We could go into a whole discussion of gender norms and aesthetic expectations here, but that’s not quite relevant in this space. The reality is that strength training is not for everyone – some people will be uncomfortable with how their bodies look with some additional muscle. Still, most people will find that getting stronger will result in clothes fitting a bit nicer, things looking a bit more toned in the right places, and a general sense of more confidence day-to-day.
From the answer above:
“At some level, each person is unique in how they respond to training. We’re simply providing a platform – each body will adapt differently.”
A solid strength & conditioning program will stimulate increased muscle mass and decreased fat mass. Keep at it, and you just may end up ripped.
That said, those looking for levels of hypertrophy beyond that which they’re getting following a general strength & conditioning program may need to add in more specific work intended to make muscles grow. This can take the form of accessory work for lagging areas and movements (often in the form of higher-rep sets – looking more like traditional bodybuilding training) or working 1-on-1 with a coach to remove limiting factors and develop a specific program.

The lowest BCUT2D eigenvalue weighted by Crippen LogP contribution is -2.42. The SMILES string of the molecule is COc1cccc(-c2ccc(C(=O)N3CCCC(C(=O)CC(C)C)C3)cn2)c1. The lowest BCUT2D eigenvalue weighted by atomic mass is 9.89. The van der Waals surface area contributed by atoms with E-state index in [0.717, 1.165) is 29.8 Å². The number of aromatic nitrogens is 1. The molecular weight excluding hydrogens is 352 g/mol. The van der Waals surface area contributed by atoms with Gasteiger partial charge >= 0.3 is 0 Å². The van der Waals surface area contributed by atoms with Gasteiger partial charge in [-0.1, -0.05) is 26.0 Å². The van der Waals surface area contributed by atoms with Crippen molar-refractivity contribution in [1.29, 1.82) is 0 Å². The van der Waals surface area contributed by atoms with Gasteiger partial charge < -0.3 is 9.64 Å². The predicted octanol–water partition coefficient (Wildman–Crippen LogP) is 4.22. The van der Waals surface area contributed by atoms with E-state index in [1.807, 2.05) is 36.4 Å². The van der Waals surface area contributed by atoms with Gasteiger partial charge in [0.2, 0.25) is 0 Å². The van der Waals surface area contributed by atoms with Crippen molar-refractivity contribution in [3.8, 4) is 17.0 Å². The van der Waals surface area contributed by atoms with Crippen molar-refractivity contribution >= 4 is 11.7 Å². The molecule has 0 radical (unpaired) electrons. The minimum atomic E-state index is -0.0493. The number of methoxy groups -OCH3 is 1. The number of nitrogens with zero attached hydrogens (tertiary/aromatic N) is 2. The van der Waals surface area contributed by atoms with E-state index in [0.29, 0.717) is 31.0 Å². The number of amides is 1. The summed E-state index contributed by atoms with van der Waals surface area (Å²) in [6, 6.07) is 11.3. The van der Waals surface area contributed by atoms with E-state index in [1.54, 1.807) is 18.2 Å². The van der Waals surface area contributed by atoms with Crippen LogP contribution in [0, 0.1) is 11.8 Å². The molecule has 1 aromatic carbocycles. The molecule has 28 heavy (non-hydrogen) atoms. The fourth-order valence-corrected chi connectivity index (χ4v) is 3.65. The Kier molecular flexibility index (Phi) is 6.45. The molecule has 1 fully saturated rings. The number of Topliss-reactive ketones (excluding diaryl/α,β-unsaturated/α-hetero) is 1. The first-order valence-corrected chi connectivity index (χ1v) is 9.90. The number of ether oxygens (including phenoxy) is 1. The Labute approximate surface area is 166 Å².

It’s true that what we do at South Loop Strength & Conditioning resonates with many former athletes.
We have a team environment of like-minded individuals who like to push themselves to be better both mentally and physically on a daily basis.
Many people grew up playing sports and had regular physical and competitive activity as a significant part of their lives until they graduated from school and started working on their careers.
For these folks, finding a training program like the one we offer at SLSC can fill a part of their life that they’ve been missing.